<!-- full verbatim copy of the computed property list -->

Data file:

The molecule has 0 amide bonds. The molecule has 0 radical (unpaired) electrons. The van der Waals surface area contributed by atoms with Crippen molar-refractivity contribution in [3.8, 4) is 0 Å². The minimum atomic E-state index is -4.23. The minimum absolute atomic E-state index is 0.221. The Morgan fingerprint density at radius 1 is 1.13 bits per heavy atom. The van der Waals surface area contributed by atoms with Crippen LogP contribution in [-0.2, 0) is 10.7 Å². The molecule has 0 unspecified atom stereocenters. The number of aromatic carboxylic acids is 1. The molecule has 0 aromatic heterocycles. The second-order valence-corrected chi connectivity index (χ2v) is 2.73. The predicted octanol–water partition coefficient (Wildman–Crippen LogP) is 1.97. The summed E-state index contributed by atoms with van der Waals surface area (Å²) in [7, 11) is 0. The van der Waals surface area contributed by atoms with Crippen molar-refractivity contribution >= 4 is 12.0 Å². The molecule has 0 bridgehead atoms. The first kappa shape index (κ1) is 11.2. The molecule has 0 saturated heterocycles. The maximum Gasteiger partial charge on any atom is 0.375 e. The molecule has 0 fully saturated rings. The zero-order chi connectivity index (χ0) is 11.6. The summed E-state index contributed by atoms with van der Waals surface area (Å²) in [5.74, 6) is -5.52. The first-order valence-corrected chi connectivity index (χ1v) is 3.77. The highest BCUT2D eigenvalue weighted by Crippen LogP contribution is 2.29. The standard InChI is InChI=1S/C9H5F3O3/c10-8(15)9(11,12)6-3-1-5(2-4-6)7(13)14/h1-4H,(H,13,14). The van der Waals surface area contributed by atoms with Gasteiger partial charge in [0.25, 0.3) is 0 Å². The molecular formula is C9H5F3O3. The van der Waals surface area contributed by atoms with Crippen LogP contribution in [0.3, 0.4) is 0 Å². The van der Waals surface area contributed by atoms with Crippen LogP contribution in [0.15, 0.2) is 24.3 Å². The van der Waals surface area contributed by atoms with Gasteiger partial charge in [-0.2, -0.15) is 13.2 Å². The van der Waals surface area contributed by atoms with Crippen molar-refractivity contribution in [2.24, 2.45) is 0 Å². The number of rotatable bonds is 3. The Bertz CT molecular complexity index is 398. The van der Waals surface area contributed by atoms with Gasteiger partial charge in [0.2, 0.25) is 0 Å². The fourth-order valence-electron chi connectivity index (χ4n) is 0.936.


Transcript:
The molecule has 0 amide bonds. The molecule has 0 radical (unpaired) electrons. The van der Waals surface area contributed by atoms with Crippen molar-refractivity contribution in [3.8, 4) is 0 Å². The minimum atomic E-state index is -4.23. The minimum absolute atomic E-state index is 0.221. The Morgan fingerprint density at radius 1 is 1.13 bits per heavy atom. The van der Waals surface area contributed by atoms with Crippen LogP contribution in [-0.2, 0) is 10.7 Å². The molecule has 0 unspecified atom stereocenters. The number of aromatic carboxylic acids is 1. The molecule has 0 aromatic heterocycles. The second-order valence-corrected chi connectivity index (χ2v) is 2.73. The predicted octanol–water partition coefficient (Wildman–Crippen LogP) is 1.97. The summed E-state index contributed by atoms with van der Waals surface area (Å²) in [7, 11) is 0. The van der Waals surface area contributed by atoms with Crippen molar-refractivity contribution >= 4 is 12.0 Å². The molecule has 0 bridgehead atoms. The first kappa shape index (κ1) is 11.2. The molecule has 0 saturated heterocycles. The maximum Gasteiger partial charge on any atom is 0.375 e. The molecule has 0 fully saturated rings. The zero-order chi connectivity index (χ0) is 11.6. The summed E-state index contributed by atoms with van der Waals surface area (Å²) in [5.74, 6) is -5.52. The first-order valence-corrected chi connectivity index (χ1v) is 3.77. The highest BCUT2D eigenvalue weighted by Crippen LogP contribution is 2.29. The standard InChI is InChI=1S/C9H5F3O3/c10-8(15)9(11,12)6-3-1-5(2-4-6)7(13)14/h1-4H,(H,13,14). The van der Waals surface area contributed by atoms with Gasteiger partial charge in [0.25, 0.3) is 0 Å². The molecular formula is C9H5F3O3. The van der Waals surface area contributed by atoms with Crippen LogP contribution in [0.3, 0.4) is 0 Å². The van der Waals surface area contributed by atoms with Crippen LogP contribution in [0.15, 0.2) is 24.3 Å². The van der Waals surface area contributed by atoms with Gasteiger partial charge in [-0.2, -0.15) is 13.2 Å². The van der Waals surface area contributed by atoms with Crippen molar-refractivity contribution in [2.24, 2.45) is 0 Å². The number of rotatable bonds is 3. The Bertz CT molecular complexity index is 398. The van der Waals surface area contributed by atoms with Gasteiger partial charge in [0.2, 0.25) is 0 Å². The fourth-order valence-electron chi connectivity index (χ4n) is 0.936.